Over the past three decades human rights movements in India have persistently interrogated systems of criminal justice in the country. The concerns have ranged from addressing the problem of arbitrary detention during the emergency to constructing entire communities as criminal thereby justifying forced dispossession and/or mass violence. While overt violence by state actors and their complicity in violence by dominant private actors has been a major concern, there has also been the problem of the abdication by the state with respect to provision of the means for bare life to a majority of the people, the denial of the right to bare life compounding their vulnerability to a repressive rule of law. There is a widespread acceptance of the fact that the law is unequal especially in terms of access to and delivery of justice, inequality of process negating the fundamental guarantee of equality.

This collection of essays re-examines the field of criminology through an interdisciplinary lens, challenging in the process unproblematic assumptions of the rule of law and opening out avenues for a renewed and radical restatement of the contexts of criminal law in India. This collection is a significant step towards mapping the ways in which interdisciplinary research and human rights activism might inform legal praxis more effectively and holistically. The contributors are a diverse group – widely respected activists, bureaucrats, scholars, and professionals – who share concerns on criminal justice systems and the need to entrench human rights in the Indian polity.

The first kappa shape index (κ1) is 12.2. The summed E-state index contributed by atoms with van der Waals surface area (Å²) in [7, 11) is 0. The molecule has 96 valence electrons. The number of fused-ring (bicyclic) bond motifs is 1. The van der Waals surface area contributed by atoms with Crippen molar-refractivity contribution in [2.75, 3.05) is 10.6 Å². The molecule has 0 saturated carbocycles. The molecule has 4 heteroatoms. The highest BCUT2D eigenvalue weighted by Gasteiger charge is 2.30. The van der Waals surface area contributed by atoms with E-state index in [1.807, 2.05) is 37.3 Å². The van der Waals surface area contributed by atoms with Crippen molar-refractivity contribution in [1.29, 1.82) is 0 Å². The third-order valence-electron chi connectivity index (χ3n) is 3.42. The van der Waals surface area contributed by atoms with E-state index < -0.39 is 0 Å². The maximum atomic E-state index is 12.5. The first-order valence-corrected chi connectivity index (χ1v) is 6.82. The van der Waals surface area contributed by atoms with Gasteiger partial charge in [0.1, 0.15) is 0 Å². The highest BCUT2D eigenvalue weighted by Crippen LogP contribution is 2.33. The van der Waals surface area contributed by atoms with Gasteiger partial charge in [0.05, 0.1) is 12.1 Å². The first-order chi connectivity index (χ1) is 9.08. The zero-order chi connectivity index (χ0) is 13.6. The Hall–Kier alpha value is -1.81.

Preserving Wellness and Personhood: A Psychosocial Approach to the Child

Preserving wellness and personhood: A psychosocial approach to the child
ShekharP.Seshadri and KaveriI.Haritas

Do you hear

the plaintive cry

for personhood, for wholeness?

Be strong, dear system

and look with clear eye

upon these little beings

Broken in body

and equally in spirit…

An identity


by the desires

and callousness

of the adult world.

Be compassionate, dear system

for it is

only you

who can be the bridge

between their entitlement

and its thwarting

on a stormy night…

(Shekhar P. Seshadri)

In the legal framework, where adulthood is the minimum essential to be heard, where childhood is conceptualised conflictingly in terms of protection, invisibility and punishment, and where childhood means lack of a voice and the right to be taken seriously, children find themselves as the most vulnerable and marginalised group, lacking the power to bargain ...

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